Granted, using Firecracker as an anti-air is probably one of the weaker applications of the move. About the only real reason that i mention it as an anti-air is because of priority and because Firecracker will launch if it connects, allowing a juggle opportunity that you do not need a dragon for (which you usually do). But the weaknesses far outweigh the strengths, in my opinion. Very short active time, which means you run the risk of getting counter-hit a lot. Picking the potential most desirable one against someone with even a average jump arc can be difficult.

Is It Fixable?

Don’t know. Firecracker does so many different things that it’s hard to figure what it’s best use might be to me. Or what the best use that was envisioned when designing the move. But it also doesn’t do any one thing exceptionally well when you compare it to similar tools with similar abilities in her own arsenal. It is not a great anti-air choice. It’s not a stellar pressure tool. It’s a hard to safely set frame trap. It also requires a good bit of matchup knowledge in what it can and can’t do as a counter-zoning tool. It’s also pretty easily low-profiled by a fair range of low and even some crouching normals.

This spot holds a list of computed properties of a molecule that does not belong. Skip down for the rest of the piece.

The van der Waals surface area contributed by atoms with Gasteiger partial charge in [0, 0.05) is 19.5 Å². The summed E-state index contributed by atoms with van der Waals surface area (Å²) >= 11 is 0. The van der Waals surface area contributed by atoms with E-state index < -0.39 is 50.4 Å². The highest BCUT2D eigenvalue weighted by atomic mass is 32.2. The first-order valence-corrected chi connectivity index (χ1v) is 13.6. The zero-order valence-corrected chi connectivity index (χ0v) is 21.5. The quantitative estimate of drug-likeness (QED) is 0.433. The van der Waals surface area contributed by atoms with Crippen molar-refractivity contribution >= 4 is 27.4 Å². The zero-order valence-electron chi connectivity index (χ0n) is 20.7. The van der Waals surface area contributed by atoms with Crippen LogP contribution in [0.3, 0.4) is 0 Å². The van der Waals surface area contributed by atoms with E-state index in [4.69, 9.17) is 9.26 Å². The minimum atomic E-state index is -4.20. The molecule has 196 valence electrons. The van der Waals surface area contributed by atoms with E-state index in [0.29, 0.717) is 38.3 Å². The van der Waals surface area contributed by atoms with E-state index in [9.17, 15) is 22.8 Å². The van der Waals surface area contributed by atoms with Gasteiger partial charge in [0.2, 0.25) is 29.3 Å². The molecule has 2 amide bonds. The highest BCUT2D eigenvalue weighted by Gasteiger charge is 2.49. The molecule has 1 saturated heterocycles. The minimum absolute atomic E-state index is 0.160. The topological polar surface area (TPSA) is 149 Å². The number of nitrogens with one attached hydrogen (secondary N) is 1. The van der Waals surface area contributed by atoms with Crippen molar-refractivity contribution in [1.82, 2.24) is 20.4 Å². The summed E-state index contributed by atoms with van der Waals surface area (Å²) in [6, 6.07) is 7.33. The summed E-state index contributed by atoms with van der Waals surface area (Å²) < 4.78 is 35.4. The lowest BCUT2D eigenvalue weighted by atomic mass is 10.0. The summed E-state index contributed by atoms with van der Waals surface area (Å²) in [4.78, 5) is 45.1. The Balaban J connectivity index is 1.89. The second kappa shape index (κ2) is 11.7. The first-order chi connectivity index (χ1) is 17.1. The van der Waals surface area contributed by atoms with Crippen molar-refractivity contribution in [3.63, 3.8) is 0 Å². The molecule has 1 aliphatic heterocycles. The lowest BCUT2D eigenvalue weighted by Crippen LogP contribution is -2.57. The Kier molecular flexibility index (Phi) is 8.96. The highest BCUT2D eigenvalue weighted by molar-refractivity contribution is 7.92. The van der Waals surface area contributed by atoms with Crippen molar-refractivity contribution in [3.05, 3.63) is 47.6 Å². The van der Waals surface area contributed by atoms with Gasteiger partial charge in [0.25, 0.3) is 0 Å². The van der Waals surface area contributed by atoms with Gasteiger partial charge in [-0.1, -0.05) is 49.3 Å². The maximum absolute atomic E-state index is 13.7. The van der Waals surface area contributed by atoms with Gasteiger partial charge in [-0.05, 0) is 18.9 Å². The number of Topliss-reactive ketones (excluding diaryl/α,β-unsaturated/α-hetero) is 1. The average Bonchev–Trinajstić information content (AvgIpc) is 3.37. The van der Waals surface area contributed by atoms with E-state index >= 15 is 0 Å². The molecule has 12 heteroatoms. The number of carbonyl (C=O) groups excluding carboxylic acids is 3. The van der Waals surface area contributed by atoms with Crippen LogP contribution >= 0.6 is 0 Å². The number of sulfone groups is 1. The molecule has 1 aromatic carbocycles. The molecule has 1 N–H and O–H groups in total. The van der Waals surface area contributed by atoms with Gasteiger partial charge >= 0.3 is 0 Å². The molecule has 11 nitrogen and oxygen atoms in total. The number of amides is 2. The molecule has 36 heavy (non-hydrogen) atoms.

Let’s be real, though. The move is not going to be changed anytime soon. But i could have one thing changed about Firecracker, i think i’d ask for much less pushback on block off the first hit of Firecracker. Ideally, make it so the move has less chances for it to whiff it’s second hit and become punishable. Let it keep it’s weaknesses of being a highly shadow counter-able move, and even it’s inconsistencies with reflecting projectiles. I do admit, i’d like the move to work more like Rash’s tongue where if it’s a projectile, it’s getting eaten and he’s getting free meter. But i’d rather her be bolstered in her up close game than to ‘normalize’ her reflect properties.